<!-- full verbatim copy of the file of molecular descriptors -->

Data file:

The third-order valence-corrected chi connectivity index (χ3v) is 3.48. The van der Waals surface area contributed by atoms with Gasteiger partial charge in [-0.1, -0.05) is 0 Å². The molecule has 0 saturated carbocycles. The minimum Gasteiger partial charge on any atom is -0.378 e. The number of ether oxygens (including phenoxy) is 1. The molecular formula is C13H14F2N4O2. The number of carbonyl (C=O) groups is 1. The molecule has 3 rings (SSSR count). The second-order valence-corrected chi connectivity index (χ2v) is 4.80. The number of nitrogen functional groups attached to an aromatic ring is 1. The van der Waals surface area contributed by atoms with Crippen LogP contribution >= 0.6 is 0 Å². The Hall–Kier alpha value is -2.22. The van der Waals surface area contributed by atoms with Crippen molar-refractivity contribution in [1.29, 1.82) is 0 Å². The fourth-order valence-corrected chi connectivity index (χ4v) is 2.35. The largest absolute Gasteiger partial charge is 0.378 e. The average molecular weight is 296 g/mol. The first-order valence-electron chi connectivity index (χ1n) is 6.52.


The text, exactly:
The third-order valence-corrected chi connectivity index (χ3v) is 3.48. The van der Waals surface area contributed by atoms with Gasteiger partial charge in [-0.1, -0.05) is 0 Å². The molecule has 0 saturated carbocycles. The minimum Gasteiger partial charge on any atom is -0.378 e. The number of ether oxygens (including phenoxy) is 1. The molecular formula is C13H14F2N4O2. The number of carbonyl (C=O) groups is 1. The molecule has 3 rings (SSSR count). The second-order valence-corrected chi connectivity index (χ2v) is 4.80. The number of nitrogen functional groups attached to an aromatic ring is 1. The van der Waals surface area contributed by atoms with Crippen LogP contribution >= 0.6 is 0 Å². The Hall–Kier alpha value is -2.22. The van der Waals surface area contributed by atoms with Crippen molar-refractivity contribution in [1.29, 1.82) is 0 Å². The fourth-order valence-corrected chi connectivity index (χ4v) is 2.35. The largest absolute Gasteiger partial charge is 0.378 e. The average molecular weight is 296 g/mol. The first-order valence-electron chi connectivity index (χ1n) is 6.52.